Pope: friendship and consistency, the missionary path of Matteo Ricci
Francis dedicated today's general audience in St Peter's Square entirely to the Jesuit apostle of China. May the example of the young people from Ukraine and Russia living together as brothers and sisters in the Italian citadel of Rondine "arouse intentions of peace also in those who have political responsibilities".
Vatican City (AsiaNews) - Matteo Ricci was great not because he was a scientist, for his courage, for his many books, but "because he was consistent with his vocation, with his desire to follow Jesus". This was said today by Pope Francis who dedicated the general audience with the groups of pilgrims present in St Peter's Square to the great Jesuit apostle of China.
Continuing his cycle of catechesis on the theme of zeal in evangelisation after St Francis Xavier and St Andrew Kim, he dwelt today on another crucial figure in the encounter of the Gospel with the peoples of Asia. And it was precisely the great attention to the local context that was strongly emphasised by the pontiff:
"After Francis Xavier's attempt, 25 other Jesuits had tried unsuccessfully to enter China," the pope recalled. But Ricci and one of his confreres prepared themselves very well, carefully studying the Chinese language and customs, and in the end they succeeded in obtaining to establish themselves in the country.
Matteo Ricci "always followed the path of dialogue and friendship with all the people he met, and this opened many doors for him to proclaim the Christian faith. His first work in Chinese was a treatise on friendship, which had great resonance'.
Francis recalled Ricci's choice to take on the lifestyle and garb of the literati, his study of the classical texts of Chinese culture so as to "be able to present Christianity in positive dialogue with their Confucian wisdom and with the uses and customs of Chinese society". An 'inculturation', he said, similar to that accomplished by the Church Fathers of the early centuries with Greek culture.
His excellent scientific background also aroused interest and admiration, "starting with his famous world map, the map of the entire known world at the time, with the different continents, which revealed to the Chinese for the first time a reality outside China that was much wider than they had ever thought". But Matteo Ricci's work,' he added, 'would never have been possible without the collaboration of his great Chinese friends, such as the famous Doctor Paolo (Xu Guangqi) and Doctor Leone (Li Zhizao)'.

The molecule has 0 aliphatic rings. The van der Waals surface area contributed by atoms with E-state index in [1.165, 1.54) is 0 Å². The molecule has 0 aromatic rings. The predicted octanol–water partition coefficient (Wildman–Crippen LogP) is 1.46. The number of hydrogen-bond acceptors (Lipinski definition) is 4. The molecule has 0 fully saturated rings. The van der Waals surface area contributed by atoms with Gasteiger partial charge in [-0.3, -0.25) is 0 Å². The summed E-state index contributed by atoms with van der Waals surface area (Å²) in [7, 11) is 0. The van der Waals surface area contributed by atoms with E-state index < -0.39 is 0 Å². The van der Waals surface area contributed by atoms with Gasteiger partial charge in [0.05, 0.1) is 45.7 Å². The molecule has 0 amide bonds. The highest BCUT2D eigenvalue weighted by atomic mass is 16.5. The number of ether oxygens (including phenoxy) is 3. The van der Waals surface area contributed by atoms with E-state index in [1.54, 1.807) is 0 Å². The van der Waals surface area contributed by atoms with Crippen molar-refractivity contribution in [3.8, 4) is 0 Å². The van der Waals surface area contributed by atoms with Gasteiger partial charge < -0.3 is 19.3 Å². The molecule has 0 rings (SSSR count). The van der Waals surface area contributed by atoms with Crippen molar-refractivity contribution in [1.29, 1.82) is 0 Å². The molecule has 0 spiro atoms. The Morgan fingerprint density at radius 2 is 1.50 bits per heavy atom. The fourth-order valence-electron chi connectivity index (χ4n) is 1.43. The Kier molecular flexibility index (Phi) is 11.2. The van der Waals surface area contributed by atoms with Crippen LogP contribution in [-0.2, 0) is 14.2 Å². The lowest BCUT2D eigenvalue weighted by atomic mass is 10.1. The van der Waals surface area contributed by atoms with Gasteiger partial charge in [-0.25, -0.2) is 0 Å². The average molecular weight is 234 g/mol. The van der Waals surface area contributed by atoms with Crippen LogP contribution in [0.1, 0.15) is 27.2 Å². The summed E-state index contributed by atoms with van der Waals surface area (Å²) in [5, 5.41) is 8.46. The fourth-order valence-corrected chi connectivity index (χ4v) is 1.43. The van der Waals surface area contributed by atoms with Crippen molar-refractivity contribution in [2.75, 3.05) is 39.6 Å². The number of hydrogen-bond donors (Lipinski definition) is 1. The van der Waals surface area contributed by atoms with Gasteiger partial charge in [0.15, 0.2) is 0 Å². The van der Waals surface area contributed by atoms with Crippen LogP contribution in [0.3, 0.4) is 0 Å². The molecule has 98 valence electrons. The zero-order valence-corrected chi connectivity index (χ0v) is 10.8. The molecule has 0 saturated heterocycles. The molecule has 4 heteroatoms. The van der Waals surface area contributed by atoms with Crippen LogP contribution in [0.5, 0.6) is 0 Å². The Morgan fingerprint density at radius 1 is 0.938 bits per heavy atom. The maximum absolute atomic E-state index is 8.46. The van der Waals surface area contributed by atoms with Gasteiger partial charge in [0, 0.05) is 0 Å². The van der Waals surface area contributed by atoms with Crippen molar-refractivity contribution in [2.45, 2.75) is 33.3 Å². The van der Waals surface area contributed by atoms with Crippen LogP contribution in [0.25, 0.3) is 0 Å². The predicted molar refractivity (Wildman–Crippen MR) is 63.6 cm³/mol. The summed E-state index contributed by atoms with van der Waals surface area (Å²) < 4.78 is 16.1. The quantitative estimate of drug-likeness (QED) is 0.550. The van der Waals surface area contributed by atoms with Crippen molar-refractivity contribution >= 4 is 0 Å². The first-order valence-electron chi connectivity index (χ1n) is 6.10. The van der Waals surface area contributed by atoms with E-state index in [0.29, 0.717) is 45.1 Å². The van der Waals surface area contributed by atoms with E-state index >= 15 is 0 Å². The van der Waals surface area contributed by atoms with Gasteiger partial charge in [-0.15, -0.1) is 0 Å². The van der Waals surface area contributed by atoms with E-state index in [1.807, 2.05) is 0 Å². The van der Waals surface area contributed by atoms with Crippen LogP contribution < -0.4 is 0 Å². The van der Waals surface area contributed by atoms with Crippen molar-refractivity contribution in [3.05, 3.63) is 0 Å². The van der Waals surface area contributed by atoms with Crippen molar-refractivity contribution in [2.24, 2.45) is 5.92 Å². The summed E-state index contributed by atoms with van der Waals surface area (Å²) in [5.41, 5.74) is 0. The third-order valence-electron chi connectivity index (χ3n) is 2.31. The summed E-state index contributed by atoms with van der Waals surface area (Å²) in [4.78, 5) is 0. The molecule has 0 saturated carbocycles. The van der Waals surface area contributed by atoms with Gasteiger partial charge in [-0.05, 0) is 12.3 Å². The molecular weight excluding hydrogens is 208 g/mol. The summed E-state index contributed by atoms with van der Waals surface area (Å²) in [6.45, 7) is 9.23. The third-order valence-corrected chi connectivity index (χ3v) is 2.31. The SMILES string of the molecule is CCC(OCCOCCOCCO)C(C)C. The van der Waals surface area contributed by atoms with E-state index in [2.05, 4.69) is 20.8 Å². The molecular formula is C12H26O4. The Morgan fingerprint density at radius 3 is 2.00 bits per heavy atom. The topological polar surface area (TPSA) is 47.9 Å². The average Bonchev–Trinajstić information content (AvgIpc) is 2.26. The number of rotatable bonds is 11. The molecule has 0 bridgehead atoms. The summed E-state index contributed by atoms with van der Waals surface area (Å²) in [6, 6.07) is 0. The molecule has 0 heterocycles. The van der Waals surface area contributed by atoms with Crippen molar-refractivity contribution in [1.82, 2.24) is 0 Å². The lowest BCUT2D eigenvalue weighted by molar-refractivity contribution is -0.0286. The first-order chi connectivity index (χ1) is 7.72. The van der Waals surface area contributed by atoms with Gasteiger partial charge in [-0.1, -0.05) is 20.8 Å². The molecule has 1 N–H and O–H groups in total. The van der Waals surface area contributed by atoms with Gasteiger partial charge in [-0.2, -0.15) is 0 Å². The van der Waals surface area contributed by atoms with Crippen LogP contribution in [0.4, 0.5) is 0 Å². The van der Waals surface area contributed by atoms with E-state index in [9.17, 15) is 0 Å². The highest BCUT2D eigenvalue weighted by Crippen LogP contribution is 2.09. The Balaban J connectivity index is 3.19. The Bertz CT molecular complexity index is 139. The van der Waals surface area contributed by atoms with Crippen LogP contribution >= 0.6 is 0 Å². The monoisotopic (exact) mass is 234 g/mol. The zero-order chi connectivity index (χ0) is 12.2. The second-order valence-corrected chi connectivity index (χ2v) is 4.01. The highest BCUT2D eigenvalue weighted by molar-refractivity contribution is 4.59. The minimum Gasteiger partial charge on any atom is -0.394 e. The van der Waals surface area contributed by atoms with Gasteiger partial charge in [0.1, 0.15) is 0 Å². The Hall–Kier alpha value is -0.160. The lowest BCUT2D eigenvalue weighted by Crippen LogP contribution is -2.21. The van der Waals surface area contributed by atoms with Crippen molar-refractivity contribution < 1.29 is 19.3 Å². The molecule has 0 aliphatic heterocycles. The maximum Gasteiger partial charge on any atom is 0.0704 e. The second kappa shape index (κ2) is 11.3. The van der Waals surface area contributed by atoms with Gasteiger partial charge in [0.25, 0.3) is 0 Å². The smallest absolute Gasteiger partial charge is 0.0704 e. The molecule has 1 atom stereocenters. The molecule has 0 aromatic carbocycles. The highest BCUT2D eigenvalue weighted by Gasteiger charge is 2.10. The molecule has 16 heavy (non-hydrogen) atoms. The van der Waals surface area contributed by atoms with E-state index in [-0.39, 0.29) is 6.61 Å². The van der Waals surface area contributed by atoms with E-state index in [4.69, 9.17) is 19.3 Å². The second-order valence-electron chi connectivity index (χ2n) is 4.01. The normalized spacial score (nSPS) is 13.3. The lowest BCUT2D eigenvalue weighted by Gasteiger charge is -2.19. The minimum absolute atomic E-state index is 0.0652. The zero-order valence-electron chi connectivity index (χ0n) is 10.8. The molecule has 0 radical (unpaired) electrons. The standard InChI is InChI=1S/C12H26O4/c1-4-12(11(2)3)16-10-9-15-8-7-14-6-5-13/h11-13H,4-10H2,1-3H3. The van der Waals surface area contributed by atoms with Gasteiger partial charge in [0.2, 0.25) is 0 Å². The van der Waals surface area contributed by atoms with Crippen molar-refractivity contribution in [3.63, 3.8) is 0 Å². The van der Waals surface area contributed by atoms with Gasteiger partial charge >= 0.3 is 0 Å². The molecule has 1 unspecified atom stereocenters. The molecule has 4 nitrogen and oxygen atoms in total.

However, all these dimensions must not 'obscure the deepest motivation of all his efforts: the proclamation of the Gospel'. 'In Matteo Ricci,' Francis commented, 'they saw a man so intelligent, so wise, so clever in carrying things out and such a believer. And they said: what he preaches is true. He bore witness with his own life to what he was proclaiming, and this is the consistency of the evangelisers that also applies to us. I can recite the Creed by heart,' the Pope added, 'I can say all the things we believe in, but if your life is not consistent it is of no use. What attracts people is consistency, living what we say'.
Matteo Ricci died in Peking in 1610, at the age of 57, consumed by the labours of his mission. "His missionary spirit and his love for the Chinese people," the Pontiff concluded, "are still a model, but what is more topical is his consistency of life. Brothers and sisters, let us also ask ourselves: am I consistent?".
Greeting the young people from the Citadel of Peace in Rondine, in the Italian diocese of Arezzo, among the groups present, Francis expressed his gratitude to 'those who, coming from Ukraine and Russia and other countries at war, have decided not to be enemies, but to live as brothers. May your example inspire intentions of peace in everyone, even in those who have political responsibilities'.
On the feast of the Visitation which closes the month of May, the Pope finally entrusted to Mary's maternal intercession "all those tried by the war, especially the dear and tormented Ukraine which suffers so much".